New Record For Foreclosures In The First Half

Foreclosures hit an all time record in the first half of 2007, according to Bloomberg. Since the beginning of the year 926,000 foreclosures have been filed, 56% more than a year earlier.

California and Florida felt the pinch last month, as well as Ohio and Michigan. Bloomberg says home prices have fallen as much as 25% in California and Florida.

The jump in 30-year mortgage rates by more than a half a percentage point since May is putting a crimp on borrowers with the best credit just as a crackdown in subprime lending standards limits the pool of qualified buyers. Foreclosures also are increasing as the supply of unsold homes hit a record 4.43 million in May, according to the National Association of Realtors.

Foreclosure rates in “most states remained substantially above last year’s levels,” RealtyTrac Chief Executive Officer James Saccacio said in a statement.

In June, defaults surged 87 percent to 164,644 from a year ago, said RealtyTrac, a seller of foreclosure data, in the statement today. Last month’s total was 7 percent lower than in May. California, Florida, Ohio and Michigan accounted for half the national total in June.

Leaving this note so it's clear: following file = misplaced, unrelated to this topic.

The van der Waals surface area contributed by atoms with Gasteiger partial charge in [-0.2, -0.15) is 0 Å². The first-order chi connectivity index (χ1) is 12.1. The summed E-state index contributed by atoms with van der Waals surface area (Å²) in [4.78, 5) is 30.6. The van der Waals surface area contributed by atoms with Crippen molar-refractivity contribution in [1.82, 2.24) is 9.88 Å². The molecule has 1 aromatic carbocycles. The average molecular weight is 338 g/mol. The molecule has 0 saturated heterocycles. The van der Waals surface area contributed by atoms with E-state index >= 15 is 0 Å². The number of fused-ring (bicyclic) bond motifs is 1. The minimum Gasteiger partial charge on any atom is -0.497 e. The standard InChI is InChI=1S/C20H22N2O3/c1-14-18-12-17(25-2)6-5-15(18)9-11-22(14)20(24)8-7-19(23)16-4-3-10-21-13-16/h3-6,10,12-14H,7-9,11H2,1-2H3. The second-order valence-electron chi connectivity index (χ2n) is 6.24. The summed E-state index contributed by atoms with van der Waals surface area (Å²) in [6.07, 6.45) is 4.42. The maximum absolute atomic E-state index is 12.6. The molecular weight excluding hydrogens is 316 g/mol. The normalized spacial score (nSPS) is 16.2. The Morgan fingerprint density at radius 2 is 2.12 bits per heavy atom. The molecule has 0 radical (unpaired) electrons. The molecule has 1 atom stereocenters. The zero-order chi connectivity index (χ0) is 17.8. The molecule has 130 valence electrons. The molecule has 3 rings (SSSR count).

Nevada again leads the nation in rate of foreclosure, with one foreclosure for every 175 households.

U.S. Foreclosure Filings Jump to Record in First Half (Update3) [Bloomberg]


Edit Your Comment

  1. B says:

    Time to buy a house?

  2. Sudonum says:

    Hold out a little longer, prices are going to drop some more.

  3. Thrust says:

    I truly feel sorry for these foreclosures. The banks give you the impression they’ll do their best for you, and get you financing that won’t bankrupt you, then you end up takin it up the rear. And they now have SO many mortgages designed to keep you in debt for life.

    My favorites

    The 0-down mortgage, which suckers people into thinking they can buy a house when they have no savings.

    The Interest-Only mortgage. Really, I only have to pay the interest? But how long will I be paying off this house? Forever? Isn’t that just renting then? No, oh because rent doesn’t leave you owing the bank if the property value drops. I see…

  4. CRSpartan01 says:

    You do realize that these banks lose lots of money from foreclosures, right?

    My foreclosure firm is getting slammed… and the summer is supposed to be our dead season.

  5. j-o-h-n says: